James Franco addressed sexual misconduct allegations Jan. 9 on "The Late Show With Stephen Colbert," after winning best actor in a comedy at the Golden Globes. (Victoria Walker/The Washington Post)

This story has been updated.

James Franco arrived at the Golden Globe Awards on Sunday wearing a Time’s Up pin designed to show support for women who have dealt with harassment or assault. But the actor is now facing a scandal of his own.

On Thursday morning, the Los Angeles Times published a report detailing five women’s accusations of “inappropriate or sexually exploitative behavior.”

The report is the culmination of a recent wave of controversy that started the night of the Globes, when Franco won the award for best actor in a comedy or musical for “The Disaster Artist” and three actresses tweeted accusations of sexual misconduct. Franco denied the claims in an appearance Tuesday night on CBS’s “The Late Show With Stephen Colbert,” hours after the New York Times canceled his TimesTalks event scheduled for Wednesday, saying in a statement to the New York Daily News that it was due to “the controversy surrounding recent allegations.” Franco also addressed the issue Wednesday on NBC’s “Late Night With Seth Meyers.”

The night of the Globes, actress Violet Paley tweeted: “Cute #TIMESUP pin James Franco. Remember the time you pushed my head down in a car towards your exposed penis & that other time you told my friend to come to your hotel when she was 17? After you had already been caught doing that to a different 17 year old?”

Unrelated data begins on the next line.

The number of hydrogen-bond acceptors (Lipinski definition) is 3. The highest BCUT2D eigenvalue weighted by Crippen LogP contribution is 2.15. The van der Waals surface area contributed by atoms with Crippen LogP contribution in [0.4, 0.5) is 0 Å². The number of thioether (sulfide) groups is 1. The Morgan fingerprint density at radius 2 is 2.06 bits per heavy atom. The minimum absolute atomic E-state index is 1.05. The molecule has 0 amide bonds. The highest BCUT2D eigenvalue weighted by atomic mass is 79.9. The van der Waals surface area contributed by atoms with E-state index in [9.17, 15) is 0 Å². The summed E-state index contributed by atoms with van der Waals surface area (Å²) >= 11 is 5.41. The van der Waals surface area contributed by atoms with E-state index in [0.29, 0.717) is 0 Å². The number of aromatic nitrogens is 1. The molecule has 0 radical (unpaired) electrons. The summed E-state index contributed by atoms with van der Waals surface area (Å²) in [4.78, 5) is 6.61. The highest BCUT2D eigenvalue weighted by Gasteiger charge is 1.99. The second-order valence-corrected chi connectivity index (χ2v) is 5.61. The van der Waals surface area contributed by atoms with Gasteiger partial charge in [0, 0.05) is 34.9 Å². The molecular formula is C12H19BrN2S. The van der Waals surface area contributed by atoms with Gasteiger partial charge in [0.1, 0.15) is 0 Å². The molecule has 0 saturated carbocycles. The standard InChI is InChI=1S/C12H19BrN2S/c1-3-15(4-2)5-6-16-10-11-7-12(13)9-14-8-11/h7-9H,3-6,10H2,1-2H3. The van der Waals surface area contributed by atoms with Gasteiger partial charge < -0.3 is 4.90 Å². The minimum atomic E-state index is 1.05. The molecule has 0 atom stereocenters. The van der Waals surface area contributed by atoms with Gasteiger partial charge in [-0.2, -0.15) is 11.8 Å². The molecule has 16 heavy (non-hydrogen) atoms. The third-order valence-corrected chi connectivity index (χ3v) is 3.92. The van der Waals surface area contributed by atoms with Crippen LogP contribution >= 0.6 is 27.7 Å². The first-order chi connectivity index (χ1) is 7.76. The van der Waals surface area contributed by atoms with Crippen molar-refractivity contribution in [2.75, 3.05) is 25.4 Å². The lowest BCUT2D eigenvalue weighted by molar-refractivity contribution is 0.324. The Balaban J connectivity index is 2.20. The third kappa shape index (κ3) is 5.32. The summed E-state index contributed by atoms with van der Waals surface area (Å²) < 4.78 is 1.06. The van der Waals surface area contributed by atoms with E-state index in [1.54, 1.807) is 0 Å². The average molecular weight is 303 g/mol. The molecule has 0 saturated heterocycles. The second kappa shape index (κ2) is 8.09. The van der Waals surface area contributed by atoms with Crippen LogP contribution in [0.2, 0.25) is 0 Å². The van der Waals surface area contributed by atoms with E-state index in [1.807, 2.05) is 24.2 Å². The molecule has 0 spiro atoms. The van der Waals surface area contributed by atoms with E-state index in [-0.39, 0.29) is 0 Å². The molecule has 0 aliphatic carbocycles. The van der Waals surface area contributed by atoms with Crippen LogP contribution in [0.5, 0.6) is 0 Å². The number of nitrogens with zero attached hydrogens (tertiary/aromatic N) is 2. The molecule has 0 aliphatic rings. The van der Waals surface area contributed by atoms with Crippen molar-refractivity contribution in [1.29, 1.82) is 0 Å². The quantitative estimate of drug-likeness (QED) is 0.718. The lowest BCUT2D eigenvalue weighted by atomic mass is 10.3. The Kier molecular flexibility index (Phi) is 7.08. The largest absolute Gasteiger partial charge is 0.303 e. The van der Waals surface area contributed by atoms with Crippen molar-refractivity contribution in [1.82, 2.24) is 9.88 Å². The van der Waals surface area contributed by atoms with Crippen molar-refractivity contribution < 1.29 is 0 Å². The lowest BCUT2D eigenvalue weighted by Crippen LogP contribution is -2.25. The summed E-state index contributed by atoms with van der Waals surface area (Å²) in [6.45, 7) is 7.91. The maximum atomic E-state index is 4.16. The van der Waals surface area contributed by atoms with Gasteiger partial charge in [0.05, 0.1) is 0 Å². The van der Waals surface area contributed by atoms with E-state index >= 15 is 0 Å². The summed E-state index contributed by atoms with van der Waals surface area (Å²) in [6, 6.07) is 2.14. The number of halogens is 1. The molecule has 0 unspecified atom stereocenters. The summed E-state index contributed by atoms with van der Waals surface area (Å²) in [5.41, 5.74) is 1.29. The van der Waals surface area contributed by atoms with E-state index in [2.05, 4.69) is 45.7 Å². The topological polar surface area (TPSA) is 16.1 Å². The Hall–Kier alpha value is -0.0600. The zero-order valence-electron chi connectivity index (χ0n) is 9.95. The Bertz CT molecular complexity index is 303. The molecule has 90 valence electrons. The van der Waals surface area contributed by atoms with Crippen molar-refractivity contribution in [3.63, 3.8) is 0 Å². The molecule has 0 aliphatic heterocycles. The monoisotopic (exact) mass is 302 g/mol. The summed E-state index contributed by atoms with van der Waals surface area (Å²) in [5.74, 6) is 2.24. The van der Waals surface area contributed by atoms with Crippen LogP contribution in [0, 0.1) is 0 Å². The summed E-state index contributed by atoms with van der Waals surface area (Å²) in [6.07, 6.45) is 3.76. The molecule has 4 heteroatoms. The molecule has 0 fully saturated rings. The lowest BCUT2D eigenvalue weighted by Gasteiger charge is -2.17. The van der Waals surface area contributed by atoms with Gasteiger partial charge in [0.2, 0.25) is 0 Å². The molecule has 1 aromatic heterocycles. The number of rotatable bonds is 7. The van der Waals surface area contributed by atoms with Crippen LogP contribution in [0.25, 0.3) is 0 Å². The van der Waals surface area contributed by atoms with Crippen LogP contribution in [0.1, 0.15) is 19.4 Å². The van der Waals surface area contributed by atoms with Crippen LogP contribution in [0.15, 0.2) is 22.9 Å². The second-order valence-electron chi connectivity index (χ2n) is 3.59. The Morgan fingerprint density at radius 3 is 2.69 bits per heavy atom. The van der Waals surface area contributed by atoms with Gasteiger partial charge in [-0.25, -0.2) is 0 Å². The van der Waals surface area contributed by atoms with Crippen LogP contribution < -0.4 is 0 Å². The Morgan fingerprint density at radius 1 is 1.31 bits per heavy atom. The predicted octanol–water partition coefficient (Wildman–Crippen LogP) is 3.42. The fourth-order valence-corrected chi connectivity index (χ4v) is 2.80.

The L.A. Times article then reported Paley’s account that she and Franco began a romantic relationship in 2016 after he agreed to provide notes on a script she wrote. Franco pressured her into performing oral sex on him in her car, an act she was uncomfortable with.

“I was talking to him, all of a sudden his penis was out,” Paley said to the L.A. Times. “I got really nervous, and I said, ‘Can we do this later?’ He was kind of nudging my head down, and I just didn’t want him to hate me, so I did it.”

Though the two continued to have a consensual sexual relationship, Paley said that, today, she would’ve told Franco to get out of her car at the time of the incident. “The power dynamic was really off,” she added.

Another actress, Sarah Tither-Kaplan, who was a student of Franco’s, wrote a tweet Sunday directed at Franco that stated, “remember a few weeks ago when you told me the full nudity you had me do in two of your movies for $100/day wasn’t exploitative because I signed a contract to do it? Times up on that!” As the L.A. Times reported, she described that during “a nude orgy scene she filmed with Franco and several women three years ago, he removed protective plastic guards covering other actresses’ vaginas while simulating oral sex on them.”

Another student, Hilary Dusome, told the L.A. Times that she initially thought of Franco as “a really generous spirit” until he became angry after allegedly asking his students to take their tops off for a scene. Another student, Natalie Chmiel, remembered the incident as well.

The L.A. Times report said that “Franco’s attorney, Michael Plonsker, disputed all of the women’s allegations and directed The Times to Franco’s comments Tuesday night on ‘The Late Show With Stephen Colbert.’ ”